Rogue is a lot of fun.
Peninsula is well made and has any number of strong individual moments, and even if it is nowhere near as memorable as the first film, it’s still suitably entertaining if taken on its own merits.
Random Acts of Violence was so eager to shock, so consumed with trying to make me gasp out loud, that it completely forgot to give me a reason to care.
La Llorona comments on current international events as well as recent Guatemalan history with confident authority, making the film a universally accessible ghost story that will haunt all who watch it for quite some time to come.
Amulet is a distinctly feminist journey where answers only reveal additional questions, and doing the so-called “right thing” could lead to ghastly unforeseen events born of entitled selfishness that are both heinous and unforgivable all at the same time.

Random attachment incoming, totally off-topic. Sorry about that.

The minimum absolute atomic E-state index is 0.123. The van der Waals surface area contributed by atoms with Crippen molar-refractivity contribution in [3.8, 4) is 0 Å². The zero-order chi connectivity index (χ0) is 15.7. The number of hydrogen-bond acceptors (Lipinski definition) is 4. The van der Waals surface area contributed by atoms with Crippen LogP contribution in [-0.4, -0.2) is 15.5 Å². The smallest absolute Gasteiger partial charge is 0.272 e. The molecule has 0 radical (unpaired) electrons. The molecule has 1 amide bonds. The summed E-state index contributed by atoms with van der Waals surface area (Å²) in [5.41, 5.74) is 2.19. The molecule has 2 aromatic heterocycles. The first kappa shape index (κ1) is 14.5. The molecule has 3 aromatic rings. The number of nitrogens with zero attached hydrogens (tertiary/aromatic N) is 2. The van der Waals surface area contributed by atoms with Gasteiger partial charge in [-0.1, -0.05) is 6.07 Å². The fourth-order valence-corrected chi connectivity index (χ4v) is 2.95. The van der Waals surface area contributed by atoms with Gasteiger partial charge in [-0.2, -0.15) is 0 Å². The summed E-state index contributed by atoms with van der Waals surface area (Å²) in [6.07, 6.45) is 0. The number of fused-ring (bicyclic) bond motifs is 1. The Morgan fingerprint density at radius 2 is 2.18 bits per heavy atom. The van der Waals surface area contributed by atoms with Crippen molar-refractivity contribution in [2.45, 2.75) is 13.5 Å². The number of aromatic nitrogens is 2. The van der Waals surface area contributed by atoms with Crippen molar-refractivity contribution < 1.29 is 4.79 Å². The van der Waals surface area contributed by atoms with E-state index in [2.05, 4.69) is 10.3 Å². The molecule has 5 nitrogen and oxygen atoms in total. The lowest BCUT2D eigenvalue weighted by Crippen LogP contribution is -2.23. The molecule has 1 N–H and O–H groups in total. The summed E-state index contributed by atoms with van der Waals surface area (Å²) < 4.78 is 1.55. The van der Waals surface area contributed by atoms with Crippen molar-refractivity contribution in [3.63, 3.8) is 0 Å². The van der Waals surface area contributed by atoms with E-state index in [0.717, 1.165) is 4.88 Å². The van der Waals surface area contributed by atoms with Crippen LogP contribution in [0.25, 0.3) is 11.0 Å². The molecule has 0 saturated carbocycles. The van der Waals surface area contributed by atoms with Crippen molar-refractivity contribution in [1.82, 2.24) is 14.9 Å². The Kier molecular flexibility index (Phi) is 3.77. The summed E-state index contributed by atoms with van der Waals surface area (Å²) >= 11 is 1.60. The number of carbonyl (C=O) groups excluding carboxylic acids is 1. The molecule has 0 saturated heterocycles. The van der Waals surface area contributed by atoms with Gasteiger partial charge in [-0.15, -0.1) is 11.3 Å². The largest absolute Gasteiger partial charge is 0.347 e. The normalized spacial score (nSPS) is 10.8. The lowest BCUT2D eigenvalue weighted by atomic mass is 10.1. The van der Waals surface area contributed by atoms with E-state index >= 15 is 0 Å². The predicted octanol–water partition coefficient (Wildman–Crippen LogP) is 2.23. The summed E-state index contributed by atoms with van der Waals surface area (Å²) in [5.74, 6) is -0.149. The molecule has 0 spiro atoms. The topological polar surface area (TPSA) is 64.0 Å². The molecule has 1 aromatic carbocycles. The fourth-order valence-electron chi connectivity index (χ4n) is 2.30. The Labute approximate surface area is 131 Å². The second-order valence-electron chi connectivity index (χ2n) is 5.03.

While undeniably a product of its time (and limited budget), Dream Demon is still a fascinating gem of a suspense flick, Arrow doing a stupendous job in bringing this title to Blu-ray.
There are numerous layers to writer/director Harold Holscher’s subdued, elegantly eerie South African horror yarn The Soul Collector, many of them uncomfortably fascinating.
Infamous a mediocre movie that deserves to fade into oblivion as if it never existed in the first place, the fewer followers it ends up having the more likely that outcome is going to be.
The Vast of Night is a fast-paced genre excursion into the mysterious unknown. It held me breathlessly spellbound for almost 90 minutes, the haunting nature of the questions it enthusiastically asks as prescient and as essential now as they ever were back during the McCarthyism 1950s time period in which this tale is set.